World Cup Fails To Fill Hotels
TOURISM GETS THE BOOT
| FLORENCE, ITALY
ANTONIO MINIATI paces nervously in front of 26 empty tables at his fashionable Florentine Ristorante Oreste, and asks: ``Where are all the Americans?'' Mr. Miniati is not alone in asking. When it was announced last December that the United States would be one of the four teams to play first round matches here, local merchants joined together and began preparing for the onslaught of American tourists.
``More than 30 hotels and restaurants refurbished their establishments for the World Cup,'' says Ranieri Pontello, president of Florence's local organization committee for the 1990 tournament. ``So far it has been a waste of money.''
Following a 40-year absence from World Cup competition, the US has struggled to gain fan support. ``Most of the Americans in town are family members and friends of our players,'' says Robert Gansler, head coach for the US team.
After one week of competition, local merchants, restaurateurs and hotel owners are lamenting the fact that the soccer finals are not bringing the expected tourism windfall. In fact, it's hurting business. Last year local officials estimated that the event would bring 60,000 extra bookings into the Tuscany region. So far few have come in.
``The effect of the World Cup has been decidedly negative,'' says Mario Lippi, owner of the Hotel Vesuvio. ``We expected that all our rooms would be booked for the month of June. Instead we've experienced a 30 percent drop from ordinary years.''
Local officials blame the low turn-out on travelers' fears of soccer violence and World Cup chaos. As a result many fans are staying over the border.
``I would rather spare myself the grief,'' says Kurt Wagner of Innsbruck, Austria. ``Instead, my family and I enjoyed a spectacular five-hour drive through the Alps and northern Italy.''
Unfortunately for local merchants, of the three teams playing here, only the Americans have a long journey. In the case of the other two teams, Austria and Czechoslovakia, the Italian travel agencies' association, FIAVET, is reporting that 85 percent of their supporters are traveling by car on game days.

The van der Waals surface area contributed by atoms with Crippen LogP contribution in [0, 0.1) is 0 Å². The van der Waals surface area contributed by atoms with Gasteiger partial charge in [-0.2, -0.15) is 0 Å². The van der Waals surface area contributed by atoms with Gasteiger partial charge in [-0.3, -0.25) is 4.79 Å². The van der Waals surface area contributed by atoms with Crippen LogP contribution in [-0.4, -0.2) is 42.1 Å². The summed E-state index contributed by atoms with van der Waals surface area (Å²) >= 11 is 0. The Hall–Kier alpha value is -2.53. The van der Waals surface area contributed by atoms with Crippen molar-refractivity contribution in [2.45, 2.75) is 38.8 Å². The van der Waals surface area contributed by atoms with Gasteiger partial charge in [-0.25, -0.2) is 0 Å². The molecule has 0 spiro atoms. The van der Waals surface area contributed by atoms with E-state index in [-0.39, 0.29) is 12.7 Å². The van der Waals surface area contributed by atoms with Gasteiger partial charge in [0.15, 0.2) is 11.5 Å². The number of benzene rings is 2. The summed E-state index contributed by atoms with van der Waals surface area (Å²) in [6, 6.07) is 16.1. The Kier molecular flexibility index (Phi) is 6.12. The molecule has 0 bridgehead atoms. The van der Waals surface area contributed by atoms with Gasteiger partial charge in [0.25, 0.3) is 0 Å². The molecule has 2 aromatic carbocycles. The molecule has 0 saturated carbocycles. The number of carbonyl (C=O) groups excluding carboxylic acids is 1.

Of the nearly 11,000 Czechoslovaks who drove 13-15 hours to watch their team beat the US (on June 10) here, only a handful stayed in hotels. ``To purchase the cheapest ticket for the game, cost me more than two weeks of pay,'' explains Joseph Havelka, a mechanic from Prague. ``Most of us brought our food and slept in our cars.''
Florence may have the mildest case of World Cup fever of any of Italy's 12 host cities. Residents seem indifferent, if not hostile, towards soccer's greatest show. The message ``The World Cup is killing you,'' is spray-painted on walls and traffic signs throughout the city.
Overall, the Italian government spent a staggering $5 billion to upgrade roads, railways and stadiums for the World Cup. In the rush to finish the projects on time, the Italian government was 10 times over budget, and 26 people died during stadium construction.
While the money spent in Florence has been relatively low in comparison, an estimated $1.5 million, the amount is enough to have scandalized some local taxpayers.
``Florence doesn't need more soccer fever,'' complains Mario Fazio, president of a historical preservation society called Italia Nostra. ``What it needs to do is put more money aside to help restore our national treasure, Italian works of art.''
However, the Italian government claims that the country's soccer team is a national treasure. ``When it's all over we can expect to make a profit of $15 million, and return the World Cup trophy to Italy,'' predicts Luca Cordero di Montezemolo, head of Italy's World Cup organizing committee.
The residents of Florence are less optimistic, now that the tournament has scared off much of their business.